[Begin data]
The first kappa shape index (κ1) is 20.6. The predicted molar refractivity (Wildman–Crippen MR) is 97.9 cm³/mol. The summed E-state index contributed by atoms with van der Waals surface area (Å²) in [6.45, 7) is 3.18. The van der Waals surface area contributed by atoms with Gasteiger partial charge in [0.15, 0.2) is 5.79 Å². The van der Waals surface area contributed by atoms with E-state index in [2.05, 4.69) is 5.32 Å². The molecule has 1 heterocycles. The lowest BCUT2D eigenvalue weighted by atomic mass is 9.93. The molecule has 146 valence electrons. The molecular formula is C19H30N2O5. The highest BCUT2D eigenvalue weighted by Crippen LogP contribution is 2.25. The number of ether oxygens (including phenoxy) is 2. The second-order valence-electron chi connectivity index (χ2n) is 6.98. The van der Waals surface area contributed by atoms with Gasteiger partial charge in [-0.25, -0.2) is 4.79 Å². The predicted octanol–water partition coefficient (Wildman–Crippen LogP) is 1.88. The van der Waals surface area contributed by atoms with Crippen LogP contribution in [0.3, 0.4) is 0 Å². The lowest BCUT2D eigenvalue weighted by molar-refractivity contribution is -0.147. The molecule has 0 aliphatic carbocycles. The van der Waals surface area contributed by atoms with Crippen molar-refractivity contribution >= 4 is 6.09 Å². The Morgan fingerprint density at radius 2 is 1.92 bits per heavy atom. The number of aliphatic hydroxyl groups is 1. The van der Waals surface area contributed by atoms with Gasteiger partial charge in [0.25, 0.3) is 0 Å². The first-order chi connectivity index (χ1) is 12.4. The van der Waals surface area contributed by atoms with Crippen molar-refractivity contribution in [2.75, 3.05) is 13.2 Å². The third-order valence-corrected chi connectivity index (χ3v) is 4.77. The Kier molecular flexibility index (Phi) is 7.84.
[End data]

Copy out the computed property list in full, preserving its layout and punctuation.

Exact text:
The first kappa shape index (κ1) is 20.6. The predicted molar refractivity (Wildman–Crippen MR) is 97.9 cm³/mol. The summed E-state index contributed by atoms with van der Waals surface area (Å²) in [6.45, 7) is 3.18. The van der Waals surface area contributed by atoms with Gasteiger partial charge in [0.15, 0.2) is 5.79 Å². The van der Waals surface area contributed by atoms with E-state index in [2.05, 4.69) is 5.32 Å². The molecule has 1 heterocycles. The lowest BCUT2D eigenvalue weighted by atomic mass is 9.93. The molecule has 146 valence electrons. The molecular formula is C19H30N2O5. The highest BCUT2D eigenvalue weighted by Crippen LogP contribution is 2.25. The number of ether oxygens (including phenoxy) is 2. The second-order valence-electron chi connectivity index (χ2n) is 6.98. The van der Waals surface area contributed by atoms with Gasteiger partial charge in [-0.25, -0.2) is 4.79 Å². The predicted octanol–water partition coefficient (Wildman–Crippen LogP) is 1.88. The van der Waals surface area contributed by atoms with Crippen LogP contribution in [0.3, 0.4) is 0 Å². The lowest BCUT2D eigenvalue weighted by molar-refractivity contribution is -0.147. The molecule has 0 aliphatic carbocycles. The van der Waals surface area contributed by atoms with Crippen molar-refractivity contribution >= 4 is 6.09 Å². The Morgan fingerprint density at radius 2 is 1.92 bits per heavy atom. The number of aliphatic hydroxyl groups is 1. The van der Waals surface area contributed by atoms with Gasteiger partial charge in [0.25, 0.3) is 0 Å². The first-order chi connectivity index (χ1) is 12.4. The van der Waals surface area contributed by atoms with Crippen molar-refractivity contribution in [2.75, 3.05) is 13.2 Å². The third-order valence-corrected chi connectivity index (χ3v) is 4.77. The Kier molecular flexibility index (Phi) is 7.84.